Old news, but there was a new California law passed in 2019 that mandates California physicians to disclose their probation status to patients. Medical doctors who have entered probation before July 1, 2019, are exempt from this rule, so only ‘newish’ probationers will do the disclosing. As time moves forward from that July, more and more California patients will get this kind of notification. This post is written to help you gather more information about the doctor who is disclosing to you. It’s effortless, so follow along!
Step 1: Don’t panic!
Physicians occupy a respectable stratum in our society, so they are expected to behave accordingly. But doctors are humans too. It is a fact that humans have strengths and weaknesses, good and bad, happy times, and hard times. Just because we discover a negative quality of a person should not automatically trigger us to disregard them. Like all other decisions made from the emotion of fear, ditching your doctor because of a probationary license may not necessarily be the best decision for you. What should you do instead? Gather more information!
Step 2: Look the doc up!
Find the Medical Board of California Online License Search. This is how healthcare consumers such as yourself verify the legitimacy of any professional licenses overseen by the State of California. You can type “MD License Lookup” on your google search bar. Even more straightforward, use this link: https://www.mbc.ca.gov/Breeze/License_Verification.aspx
Step 3: Scroll down until you see a blue rectangle.
Click on the link “Search by Name or License Number.” See the included photo as an example, the giant red arrow tells you what to click.
Step 4: Input some search parameters.
You should now be on a page that looks like this.
Boards and Bureaus: should show “Medical Board of California”
License Type: should show “Physician’s and Surgeons’s”
The rest of the boxes should contain specific information relevant to the doctor you are looking up. The most efficient way to search is by using the MD’s license number. If you don’t have that, an adequately spelled first and last name is typically sufficient.
Step 5: Make sure you have the right licensee selected.
If you searched by name, make sure you have the correct doc selected! Use the city and zip code if you have to.
Step 6: Read over the results.
At this point, you have the profile of your doctor’s medical license. “License Status” should always say “License Renewed & Current” if they are legitimate. If the doctor is under disciplinary probation status, it would be reflected under “Secondary Status.” In this example, this doctor’s secondary status indicates “Probation” and “Limits on Practice.”
|example of a doctor on probation|
Note: The description of what these disciplinary statuses mean is given on this page, but keep in mind that these descriptions are generic. It does not provide any specific details about the doctor. Worse, when you call the Medical Board of California to inquire about, you will likely get a generic response from an overworked officer as well.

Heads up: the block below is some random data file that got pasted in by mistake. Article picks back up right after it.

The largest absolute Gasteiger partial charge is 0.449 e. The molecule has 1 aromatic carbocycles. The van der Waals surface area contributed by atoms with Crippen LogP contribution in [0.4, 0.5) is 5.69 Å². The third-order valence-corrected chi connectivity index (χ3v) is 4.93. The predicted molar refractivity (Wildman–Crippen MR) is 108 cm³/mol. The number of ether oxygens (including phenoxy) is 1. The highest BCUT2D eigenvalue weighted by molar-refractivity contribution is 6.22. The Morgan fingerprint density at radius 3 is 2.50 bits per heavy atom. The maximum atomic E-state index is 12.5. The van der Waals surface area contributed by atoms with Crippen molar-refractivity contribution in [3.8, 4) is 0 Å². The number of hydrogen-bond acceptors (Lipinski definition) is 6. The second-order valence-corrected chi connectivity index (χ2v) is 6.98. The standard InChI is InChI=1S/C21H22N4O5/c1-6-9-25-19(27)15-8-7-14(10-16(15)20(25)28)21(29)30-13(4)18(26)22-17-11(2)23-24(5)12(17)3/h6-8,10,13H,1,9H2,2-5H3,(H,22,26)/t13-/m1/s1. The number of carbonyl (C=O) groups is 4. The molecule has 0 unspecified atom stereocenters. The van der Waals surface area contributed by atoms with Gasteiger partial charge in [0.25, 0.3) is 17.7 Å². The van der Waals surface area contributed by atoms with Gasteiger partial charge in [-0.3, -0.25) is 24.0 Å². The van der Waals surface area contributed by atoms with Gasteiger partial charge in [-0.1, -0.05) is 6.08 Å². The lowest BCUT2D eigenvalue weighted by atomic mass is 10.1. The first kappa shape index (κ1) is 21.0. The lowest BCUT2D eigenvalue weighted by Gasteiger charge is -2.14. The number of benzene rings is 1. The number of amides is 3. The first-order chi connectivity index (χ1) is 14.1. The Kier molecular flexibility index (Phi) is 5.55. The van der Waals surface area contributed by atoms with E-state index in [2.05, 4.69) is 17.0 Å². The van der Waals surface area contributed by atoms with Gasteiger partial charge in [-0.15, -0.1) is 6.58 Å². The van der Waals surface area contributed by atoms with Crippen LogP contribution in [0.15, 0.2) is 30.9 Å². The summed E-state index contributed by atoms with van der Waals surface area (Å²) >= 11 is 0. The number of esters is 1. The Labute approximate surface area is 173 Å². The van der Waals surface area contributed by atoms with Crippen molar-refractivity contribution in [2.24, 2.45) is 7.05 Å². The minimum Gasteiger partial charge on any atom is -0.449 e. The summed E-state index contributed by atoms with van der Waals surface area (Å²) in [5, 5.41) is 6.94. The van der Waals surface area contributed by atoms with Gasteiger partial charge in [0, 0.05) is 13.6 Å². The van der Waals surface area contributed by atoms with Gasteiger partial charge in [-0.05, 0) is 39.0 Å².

Using this doctor as an example, “Limits On Practice” is displayed. What kind of limits are we talking about? Is this doctor within limits today? We don’t know! I happen to know the guy in this example. His only practice limit is that he cannot own a solo medical practice. This stipulation has nothing to do with the medical care of a patient. Yet, it is announced in a way that suggests otherwise.
Step 6: Click on the name to dig deeper.
This is the only way to get specific details about your doc. You may want to spend a few minutes to digest the information you find here. The circumstances leading up to the disciplinary action, and the consequences the doctor has to face should be described here.
In the 2018 to 2019 year, the Medical Board of California placed 158 physicians under probation status. 56.3% of these probationers are accused of incompetence (or gross negligence). The next highest group is 15.8% of docs who are accused of abusing drugs or alcohol. 12.6% of probationers are accused of inappropriate prescribing. Other reasons leading to doctors being placed on probation include unprofessional conduct, sexual misconduct, and mental illness
Discussion: How do you feel about California Senate Bill No. 1448 mandate for probationary action disclosure?
I think giving consumers more information to make a rational choice can be a good thing, but forcing information on a consumer is not the same thing. A doctor’s probationary status has always been in the public domain. Still, the healthcare consumer would have to make an effort to seek it out. This means that patients who is interested in discovering a physician’s disciplinary status already has access to that information. Patients who do not care about the probationary status would not bother looking up. I can’t really think of good advantage to our society by forcing the knowledge of disciplinary action to patients who do not really care in the first place. In fact, I will argue that it is detrimental to patients. It erodes the value of the doctor-patient relationship. A physician needs to be in a place of objective authority to influence a patient therapeutically. Forcing disclosure of probationary status distracts the patient-doctor relationship from this ideal. It introduces uneasiness on both the doctor and patient, negatively affecting how the clinical relationship progresses.
Under this new law (bill 1448,) the State of California sends two conflicting messages to the healthcare consumer. It issues a valid medical license and says to the consumer, “this person is worthy of being your doctor” and simultaneously saying, “actually, maybe this person is not worthy of being your doctor” by mandating a disciplinary disclosure. The message is confusing and antagonistic to patient care.